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The \ a decision to change the government has been taken.

1) which article should I use?

Earlier this year, with the help of the Sydney Harbour Federation Trust, we reached a decision to expand our study and start putting rubbish back into particular areas of the harbour.

2) The above sentence is copied from an IELTS book. I wonder why "a decision" is written instead of "the decision" as it is specific ("expanding our study and start putting rubbish back into particular areas of the harbour.")

We use the whenever the noun is specific, even if it is first time mentioned, don't we? For example: "a decision about my live" is general, the decision in this case can be anything so we use "a". My example confusing me because it is a specific action and a specific decision, there is only one probability which is putting the rubbish over there. I still don't know how this decision in this context can be considered general.

  • Maybe you can add more context for the sentence (full paragraph/link to the question?). From what I understand, 'a decision' can be used when the decision is reached arbitrarily/capriciously/on a whim or when it wants to emphasize the singular 'a decision'. Usually, this 'a' is used in the beginning paragraph. If you use 'the decision', you will need a reference to which 'the decision' is based on. – Flonne Nov 16 '18 at 21:16
  • And no, this "decision" doesn't refer to the "start putting rubbish back into particular areas of the harbour". This "decision" needs to be established on previous sentence(s) or when the reader/hearer knows beforehand what you're talking about , in this case, the decision. – Flonne Nov 16 '18 at 21:22
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The sentence you posted: Earlier this year, with the help of the Sydney Harbour Federation Trust, we reached a decision to expand our study and start putting rubbish back into particular areas of the harbour.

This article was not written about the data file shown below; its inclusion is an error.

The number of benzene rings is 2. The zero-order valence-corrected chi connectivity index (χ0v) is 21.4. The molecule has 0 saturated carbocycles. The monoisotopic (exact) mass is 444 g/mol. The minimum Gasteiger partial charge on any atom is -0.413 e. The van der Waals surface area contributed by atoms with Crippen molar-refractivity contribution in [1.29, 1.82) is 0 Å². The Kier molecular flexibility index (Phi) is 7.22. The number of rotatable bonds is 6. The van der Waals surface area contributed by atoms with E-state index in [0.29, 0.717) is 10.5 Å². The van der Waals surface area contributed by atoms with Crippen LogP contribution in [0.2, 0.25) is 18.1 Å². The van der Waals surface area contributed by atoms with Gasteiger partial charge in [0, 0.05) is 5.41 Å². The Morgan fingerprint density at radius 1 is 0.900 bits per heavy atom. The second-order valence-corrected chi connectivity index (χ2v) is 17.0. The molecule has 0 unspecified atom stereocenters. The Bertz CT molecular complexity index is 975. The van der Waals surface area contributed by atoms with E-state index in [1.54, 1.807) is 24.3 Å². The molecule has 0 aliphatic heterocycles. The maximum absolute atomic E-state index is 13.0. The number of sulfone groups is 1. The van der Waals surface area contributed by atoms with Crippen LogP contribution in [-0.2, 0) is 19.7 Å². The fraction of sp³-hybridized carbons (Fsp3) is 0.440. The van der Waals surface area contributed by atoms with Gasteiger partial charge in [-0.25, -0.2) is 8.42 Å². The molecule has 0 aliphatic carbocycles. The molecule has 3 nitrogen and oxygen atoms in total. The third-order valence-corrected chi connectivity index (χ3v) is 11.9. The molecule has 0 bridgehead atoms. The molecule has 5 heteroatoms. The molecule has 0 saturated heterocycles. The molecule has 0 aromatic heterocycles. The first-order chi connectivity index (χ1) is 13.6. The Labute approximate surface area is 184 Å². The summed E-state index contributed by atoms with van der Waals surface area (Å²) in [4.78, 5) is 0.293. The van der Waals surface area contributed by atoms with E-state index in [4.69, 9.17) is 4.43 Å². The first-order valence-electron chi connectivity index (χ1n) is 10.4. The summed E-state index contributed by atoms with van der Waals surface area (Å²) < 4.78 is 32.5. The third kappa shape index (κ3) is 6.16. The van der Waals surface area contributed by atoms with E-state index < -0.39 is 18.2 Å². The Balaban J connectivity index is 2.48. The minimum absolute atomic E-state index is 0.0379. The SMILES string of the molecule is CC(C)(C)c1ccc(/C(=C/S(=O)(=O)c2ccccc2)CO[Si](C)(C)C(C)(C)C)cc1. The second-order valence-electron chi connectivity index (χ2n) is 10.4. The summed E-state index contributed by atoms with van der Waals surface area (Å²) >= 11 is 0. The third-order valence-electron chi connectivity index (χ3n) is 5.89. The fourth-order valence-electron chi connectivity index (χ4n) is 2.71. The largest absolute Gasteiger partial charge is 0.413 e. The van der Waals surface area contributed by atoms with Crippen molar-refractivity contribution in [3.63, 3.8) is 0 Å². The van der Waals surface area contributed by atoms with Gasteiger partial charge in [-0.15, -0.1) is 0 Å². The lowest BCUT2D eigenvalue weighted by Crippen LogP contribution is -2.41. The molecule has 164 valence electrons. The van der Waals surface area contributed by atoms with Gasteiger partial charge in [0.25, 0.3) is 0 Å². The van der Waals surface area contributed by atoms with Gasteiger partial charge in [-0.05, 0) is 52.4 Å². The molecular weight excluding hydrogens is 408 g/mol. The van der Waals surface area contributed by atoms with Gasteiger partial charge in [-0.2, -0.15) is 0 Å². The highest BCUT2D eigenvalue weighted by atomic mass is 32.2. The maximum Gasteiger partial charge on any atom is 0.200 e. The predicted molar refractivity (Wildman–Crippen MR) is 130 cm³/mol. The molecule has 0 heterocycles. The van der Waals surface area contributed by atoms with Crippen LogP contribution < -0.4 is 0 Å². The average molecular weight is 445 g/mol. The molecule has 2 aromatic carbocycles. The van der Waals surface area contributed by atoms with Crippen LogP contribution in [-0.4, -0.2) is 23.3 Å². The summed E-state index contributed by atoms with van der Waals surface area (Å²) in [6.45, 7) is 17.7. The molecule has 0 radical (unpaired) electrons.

In your sentence, the word decision is a general, first-time mention of the word. It's a decision because it is not something else: an initiative etc.

A general statement in English often calls for using the determiner a. The statement might run like this:

  • I like an apple before going to bed.

In fact, the statements below also are like that. - He likes a glass of milk in the afternoon.

- They enjoy a swim in the early evening.

- They made a crucial decision last night.

Now, the minute you say something else about all those general statements in the same text or speech, the a becomes the.

For example, if they continue to talk about that decision, it would become the decision.

[...] we reached a decision to expand our study and start putting rubbish back into particular areas of the harbour. The decision was hard to make.

So, a generality in English runs from a in the first mention of it to the at the second mention.

Think about this, too: I say to you: I have made a decision. You say: About what? I say: I have made a decision about my life. You say: Was the decision a difficult one?

What was general is now specific, and the conversation will now revolved about the decision, which has been specified.